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LESTER v. STATE

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Court of Appeals of Georgia.

LESTER v. The STATE.

No. A03A1402.

Decided: August 12, 2003

Kicklighter & Persse, Claude M. Kicklighter, Jr., Springfield, Robert L. Persse, for appellant. Richard A. Mallard, Dist. Atty., Michael T. Muldrew, Asst. Dist. Atty., for appellee.

Henry Lamar Lester was charged with malice murder.   A Bulloch County jury convicted him of the lesser included offense of voluntary manslaughter.   On appeal, Lester argues that he is entitled to a new trial for three reasons:  (1) the trial court's charges on malice and intent to kill were erroneous;  (2) the state utilized hearsay to bolster the testimony of a witness;  and (3) the trial court erroneously admitted inadmissible hearsay evidence regarding his medical treatment.   For reasons discussed below, we affirm.

“On appeal from a criminal conviction, the evidence must be construed in the light most favorable to the verdict, and the appellant no longer enjoys a presumption of innocence.”1  So viewed, the evidence shows that on October 14, 1996, Lester was living in an apartment at the Pine Trace Motel and the victim, Jesse McGrady, was Lester's next-door neighbor.   One witness testified that earlier that evening, Lester was fussing at McGrady about repairing his sink.2  McGrady did not argue back but reminded Lester that he was using McGrady's hot plate.   Lester then asked if McGrady wanted his hot plate, then threw the hot plate out of his apartment door onto the concrete.   McGrady retrieved the hot plate and returned to his apartment.

The witness testified that Lester then knocked on McGrady's door and when McGrady answered, Lester said, “I'm Peter Wheatstraw, the devil's son-in-law.   M----- F-----, ain't you ready to die?   I'm gonna to [sic] kill you.”   Moments later, McGrady went down to the hotel office, and Lester followed.   The witness testified that fifteen minutes later, Lester returned bragging that he had “f----- that M----- F----- up.”   The witness also testified that Lester talked as if he had intentionally killed McGrady.   Two other witnesses, who were also neighbors of the victim and the defendant, testified that they heard Lester and McGrady arguing about the hot plate and Lester's comment that he was going to kill McGrady.   One of them also testified that she heard Lester comment that “I got that m----- f-----” after he returned from the front office.

Harold Hodges was working in the front office on the evening in question when Lester came into the office and asked him to call 911 because McGrady had kicked his door.   When Hodges refused his request, Lester grabbed Hodges's phone.   McGrady walked into the office and told Lester to return the phone to Hodges.   When Lester did not return the phone, McGrady took it from him and placed it on the counter, at which point Lester hit McGrady and threatened to kill him.   The men fought, and as Hodges tried to call 911, he noticed that Lester ran from the room and that McGrady had been stabbed in the chest.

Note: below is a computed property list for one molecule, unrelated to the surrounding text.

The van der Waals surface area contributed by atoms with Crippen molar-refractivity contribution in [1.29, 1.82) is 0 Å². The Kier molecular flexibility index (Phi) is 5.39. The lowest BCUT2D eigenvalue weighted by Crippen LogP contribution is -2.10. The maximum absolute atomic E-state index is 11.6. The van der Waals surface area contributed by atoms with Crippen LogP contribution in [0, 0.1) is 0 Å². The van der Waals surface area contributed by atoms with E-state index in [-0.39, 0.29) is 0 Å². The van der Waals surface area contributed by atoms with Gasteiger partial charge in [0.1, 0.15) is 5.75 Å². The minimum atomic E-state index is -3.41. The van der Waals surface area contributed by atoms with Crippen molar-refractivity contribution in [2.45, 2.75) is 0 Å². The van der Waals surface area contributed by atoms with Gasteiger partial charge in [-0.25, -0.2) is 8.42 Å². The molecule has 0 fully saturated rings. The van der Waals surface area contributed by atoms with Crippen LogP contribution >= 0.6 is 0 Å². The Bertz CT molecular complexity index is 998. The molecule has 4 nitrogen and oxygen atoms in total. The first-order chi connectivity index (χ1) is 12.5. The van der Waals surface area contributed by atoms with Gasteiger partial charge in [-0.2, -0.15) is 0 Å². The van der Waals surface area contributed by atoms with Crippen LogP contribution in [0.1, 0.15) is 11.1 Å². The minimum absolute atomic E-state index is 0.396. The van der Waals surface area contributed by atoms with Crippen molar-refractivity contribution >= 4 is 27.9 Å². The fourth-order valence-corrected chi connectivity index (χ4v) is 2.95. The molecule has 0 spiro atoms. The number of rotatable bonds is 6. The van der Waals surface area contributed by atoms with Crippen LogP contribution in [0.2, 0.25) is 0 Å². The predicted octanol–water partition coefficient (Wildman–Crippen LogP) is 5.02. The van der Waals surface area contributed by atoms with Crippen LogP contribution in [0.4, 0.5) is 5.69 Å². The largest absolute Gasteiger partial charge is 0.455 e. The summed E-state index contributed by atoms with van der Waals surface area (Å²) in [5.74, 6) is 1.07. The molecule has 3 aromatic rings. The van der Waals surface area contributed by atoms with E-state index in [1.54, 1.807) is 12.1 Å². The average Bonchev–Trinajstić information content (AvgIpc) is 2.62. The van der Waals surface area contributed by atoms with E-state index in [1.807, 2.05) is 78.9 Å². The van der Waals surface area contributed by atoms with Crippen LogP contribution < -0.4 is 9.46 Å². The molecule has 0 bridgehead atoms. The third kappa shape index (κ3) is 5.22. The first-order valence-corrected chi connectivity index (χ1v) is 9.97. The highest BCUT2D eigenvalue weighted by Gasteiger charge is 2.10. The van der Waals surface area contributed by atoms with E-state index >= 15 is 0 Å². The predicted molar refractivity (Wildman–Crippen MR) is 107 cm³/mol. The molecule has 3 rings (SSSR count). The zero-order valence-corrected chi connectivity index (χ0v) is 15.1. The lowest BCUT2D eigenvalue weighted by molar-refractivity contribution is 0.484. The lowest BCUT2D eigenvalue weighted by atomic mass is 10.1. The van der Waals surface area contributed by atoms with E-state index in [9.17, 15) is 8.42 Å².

The associate medical examiner testified that the stab wound to McGrady's chest was fatal and that McGrady sustained another stab wound and several cuts.   Lester testified that he stabbed McGrady in self-defense, after McGrady assaulted him.

1. In his first enumerated error, Lester argues that instructing the jury that the intent to kill may be inferred from the use of a deadly weapon was erroneous3 and that even though the error was not preserved for review, it is a fundamental error, warranting our consideration.

 It is well settled that the failure to object to the charge constitutes waiver of the objection on appeal.4  However, where there has been a substantial error in the charge which was harmful as a matter of law, depriving the defendant of a fair trial, we must consider and review the charge regardless of whether an objection was made.5  We find no substantial error in this case but first address whether the charge was erroneous.

 At the time of trial in September 1997, the charge was appropriate.   However, in Harris v. State,6 our Supreme Court held that this charge was erroneous and reversed a malice murder conviction.7  This case was not yet final when Harris was decided, but Harris expressly provides that it will apply to such cases.8  And even though Lester was convicted of voluntary manslaughter, rather than malice murder, Harris applies because the intent to kill is an essential element of both offenses.9  Therefore, we agree with Lester that the charge was erroneous.   However, we do not find substantial error because the charge did not render Lester's trial unfair.   Four witnesses testified that Lester told McGrady that he was going to kill him.10  Thus, there was evidence from which the jury could conclude that Lester intended to kill McGrady, independent of the erroneous charge.   Accordingly, the error does not warrant reversal.

 2. In his next enumeration of error, Lester argues that the state utilized hearsay evidence to improperly bolster the testimony of a witness.   A witness's credibility lies exclusively within the province of the jury,11 and it “cannot be bolstered by the opinion of another that the witness is telling the truth.”12  No improper bolstering occurred in this case.